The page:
Amazon and Google’s standards are examples of internet streaming. Any Google- or Alexa-compatible speakers connect directly to the internet, enabling their voice assistants to play your audio without you having to use your phone at all. If you do use the Google Home/Alexa apps on your phone to control your speakers (or hit the “chromecast” button in an audio app), they essentially send a command to a server on the internet that controls your speakers, which then sends a command to another server on the internet that stores audio (such as Spotify’s or Apple Music’s servers) to stream the audio directly to the speakers. This way, the audio never plays on your phone to begin with.
Pretty nifty, right? There’s one big problem though: your speakers need “permission” to access the big Spotify/Apple Music/etc. servers to begin with. This means that Google/Amazon need to partner with whatever app you like to listen to your audio with before your speakers can actually play that audio. Do you like listening to audiobooks from Audible? Well then, Google Cast won’t work for you. Prefer YouTube Music? Stay away from Alexa, then! Prefer Apple Podcasts? Neither of those options will work, as Apple hasn’t permitted either protocol from accessing its podcast servers!
The remaining option is Apple AirPlay, a protocol that works through WLAN instead of the internet. What does that mean? Instead of connecting to the internet to control your speakers, your phone can find speakers connected to the same Wi-Fi router, and then use your router to share information (in this case, your audio stream) to your speakers without the speakers ever having to request information from the internet.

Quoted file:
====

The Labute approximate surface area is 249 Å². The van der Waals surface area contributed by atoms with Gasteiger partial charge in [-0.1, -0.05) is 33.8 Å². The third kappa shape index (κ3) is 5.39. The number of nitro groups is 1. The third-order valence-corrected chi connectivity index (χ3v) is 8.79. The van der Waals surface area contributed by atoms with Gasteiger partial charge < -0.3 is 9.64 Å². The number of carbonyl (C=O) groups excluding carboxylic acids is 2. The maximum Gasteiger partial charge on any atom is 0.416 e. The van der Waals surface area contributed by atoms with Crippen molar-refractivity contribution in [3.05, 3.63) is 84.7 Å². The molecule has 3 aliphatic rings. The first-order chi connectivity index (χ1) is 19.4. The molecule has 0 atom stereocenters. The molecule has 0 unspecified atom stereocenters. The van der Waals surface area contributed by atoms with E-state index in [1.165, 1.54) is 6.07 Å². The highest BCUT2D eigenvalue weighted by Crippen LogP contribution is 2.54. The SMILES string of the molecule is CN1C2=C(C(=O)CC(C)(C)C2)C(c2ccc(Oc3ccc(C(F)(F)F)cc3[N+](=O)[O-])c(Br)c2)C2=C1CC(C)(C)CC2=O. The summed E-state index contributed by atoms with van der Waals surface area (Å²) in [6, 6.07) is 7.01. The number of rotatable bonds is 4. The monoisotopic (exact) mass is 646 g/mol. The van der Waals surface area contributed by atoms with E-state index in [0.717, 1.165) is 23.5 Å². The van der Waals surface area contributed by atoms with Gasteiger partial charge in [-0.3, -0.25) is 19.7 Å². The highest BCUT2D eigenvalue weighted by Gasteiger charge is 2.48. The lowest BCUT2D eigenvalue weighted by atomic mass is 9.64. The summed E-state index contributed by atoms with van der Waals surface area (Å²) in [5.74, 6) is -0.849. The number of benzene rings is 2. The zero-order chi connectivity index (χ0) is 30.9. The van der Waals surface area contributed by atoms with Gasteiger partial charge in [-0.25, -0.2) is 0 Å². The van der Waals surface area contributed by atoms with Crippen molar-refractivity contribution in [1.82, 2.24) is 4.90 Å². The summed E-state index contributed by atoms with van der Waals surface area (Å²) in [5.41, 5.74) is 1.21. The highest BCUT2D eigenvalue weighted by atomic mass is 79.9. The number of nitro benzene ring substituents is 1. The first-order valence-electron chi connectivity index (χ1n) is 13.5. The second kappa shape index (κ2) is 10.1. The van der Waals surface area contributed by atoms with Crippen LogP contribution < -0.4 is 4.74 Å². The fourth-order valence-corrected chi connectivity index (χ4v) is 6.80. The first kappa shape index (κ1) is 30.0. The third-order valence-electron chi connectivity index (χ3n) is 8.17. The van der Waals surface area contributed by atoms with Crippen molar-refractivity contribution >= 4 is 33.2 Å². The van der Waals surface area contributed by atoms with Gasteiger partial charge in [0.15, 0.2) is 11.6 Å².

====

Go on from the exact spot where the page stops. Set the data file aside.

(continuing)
The big advantage of this, of course, is that you don’t need “partnerships” to play audio – most apps already allow your smart phone to play from their servers, so it’s just a matter of transferring that over to your speakers via your router. And while AirPlay isn’t the only WLAN-based streaming technology out there, it is the only one that works through a smartphone. The reason for this is because both Android and iOS lock out 3rd party developers from rerouting your phone’s sound output to foreign devices in this way, and Google hasn’t gotten around to making a WLAN equivalent protocol for Android phones.
And there you have it, folks. Hope that explains the decision for you. If you have any more questions or comments about this, feel free to comment below!
What We're Jamming This Week
I figured a fun way to end each blog is a spotlight on what I’m listening to. Hope this serves as a fun way to get recs on music, podcasts, and audiobooks from someone deeply immersed in all three! Please feel free to tweet at Dio if you’ve got some recs for me!
Binge of the week: AJR
I’ve gotten really into this band since their latest album, OK Orchestra, dropped in March. Did you know they are just three brothers who record & mix all their music by themselves at home? You can check out the Dio Spotify playlist to see my favorite songs by them.